You’ve heard the term “digital native” describing the first generation that’s grown up not knowing life without the Internet. But that’s nothing compared to what’s coming. While a digital native may be very comfortable using social media, the next wave – what’s being called “Extremely Online” – will virtually live their entire lives in the digital space.
We’ve already seen it as younger people are elected to public office, as in the case of Alexandria Ocasio-Cortez. A highly polarizing young woman, she’s spent an enormous amount of time online since being elected to the House of Representatives. Instagram became the platform to share her first experiences learning the ropes, exploring hidden tunnels under capital hill, after hours trips to the Supreme Court chamber, and much more.
With people who live online in the extreme, little is being held back from the public. The girl next door can now become a pin-up star by regularly posting photos in sexy clothing. We see complete (and often boring) details of family vacations. We get hourly reports from office workers. We see excruciating details of people’s workouts. Some preview new clothes online for their followers to help them make buying decisions. It’s as if more and more people have a full time photographer or video operator recording every aspect of their lives.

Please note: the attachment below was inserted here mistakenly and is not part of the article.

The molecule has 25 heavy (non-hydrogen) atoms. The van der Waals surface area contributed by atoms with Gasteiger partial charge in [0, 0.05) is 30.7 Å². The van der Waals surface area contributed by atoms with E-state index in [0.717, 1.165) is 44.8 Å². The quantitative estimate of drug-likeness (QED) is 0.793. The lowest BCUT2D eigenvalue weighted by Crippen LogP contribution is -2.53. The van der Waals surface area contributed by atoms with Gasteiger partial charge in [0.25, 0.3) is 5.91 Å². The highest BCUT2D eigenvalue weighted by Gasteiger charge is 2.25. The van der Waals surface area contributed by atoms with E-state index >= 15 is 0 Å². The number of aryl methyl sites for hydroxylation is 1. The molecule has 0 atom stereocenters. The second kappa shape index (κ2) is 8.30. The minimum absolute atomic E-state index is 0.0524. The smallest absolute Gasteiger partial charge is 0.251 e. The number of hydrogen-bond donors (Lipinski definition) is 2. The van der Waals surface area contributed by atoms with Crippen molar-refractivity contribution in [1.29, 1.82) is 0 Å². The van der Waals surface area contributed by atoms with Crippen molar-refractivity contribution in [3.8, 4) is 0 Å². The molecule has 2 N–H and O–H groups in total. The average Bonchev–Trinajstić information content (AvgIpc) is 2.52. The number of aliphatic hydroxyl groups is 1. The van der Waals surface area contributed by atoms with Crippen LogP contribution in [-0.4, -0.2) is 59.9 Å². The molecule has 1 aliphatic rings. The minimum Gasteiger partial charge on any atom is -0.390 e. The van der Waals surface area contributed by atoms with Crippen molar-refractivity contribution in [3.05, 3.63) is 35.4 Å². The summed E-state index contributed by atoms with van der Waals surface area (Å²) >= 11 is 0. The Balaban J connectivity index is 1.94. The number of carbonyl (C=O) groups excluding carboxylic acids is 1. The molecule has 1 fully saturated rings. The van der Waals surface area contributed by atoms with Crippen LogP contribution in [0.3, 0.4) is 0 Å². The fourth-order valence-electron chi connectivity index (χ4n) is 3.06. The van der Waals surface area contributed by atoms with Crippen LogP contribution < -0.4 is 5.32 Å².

Companies are becoming extremely online as well. New York design firm Sagmeister & Walsh have a 24/7 live online video feed of their office.
And some of it happens without our knowledge. Companies have begun to track employees in the name of efficiency. Security cameras have now become ubiquitous. Our mobile devices, watches, and bracelets are sending all kinds of information to the cloud each second. Everything is rated online, and some companies are starting to reveal employee information – including salaries – on their websites. Sites like “Rate My Professors” have amazing levels of detail about professors – simply based on opinion.
Why does this matter? Remember in ancient times when some organizations had a “social media policy” outlining what could and couldn’t be done online during work hours? Well, forget that. Today, organizations have little control over employees who are spending ever increasing amounts of time online. And some of those employees are criticizing the company, other employees, and their boss.
Plus, in a world where most meetings and phone calls are recorded and transcripts made public, will that make the team feel closer, or create hostility? In the #MeToo era, will it help or hurt women’s chance to advance? As Korn Ferry Briefings recently asked, “Documenting meetings might prevent egregious sexual harassment, but it might also stifle creativity.” Will we be as willing to toss out innovative but possibly crazy ideas knowing we could be embarrassed later?
But keep in mind that the extremely online don’t really care about being tracked, recorded, or monitored. They’re doing it to themselves and enjoying every minute of it. The employees are leading the charge, and some might say the inmates have taken over the asylum.
Are we ready for this level of transparency?
Privacy? What’s that?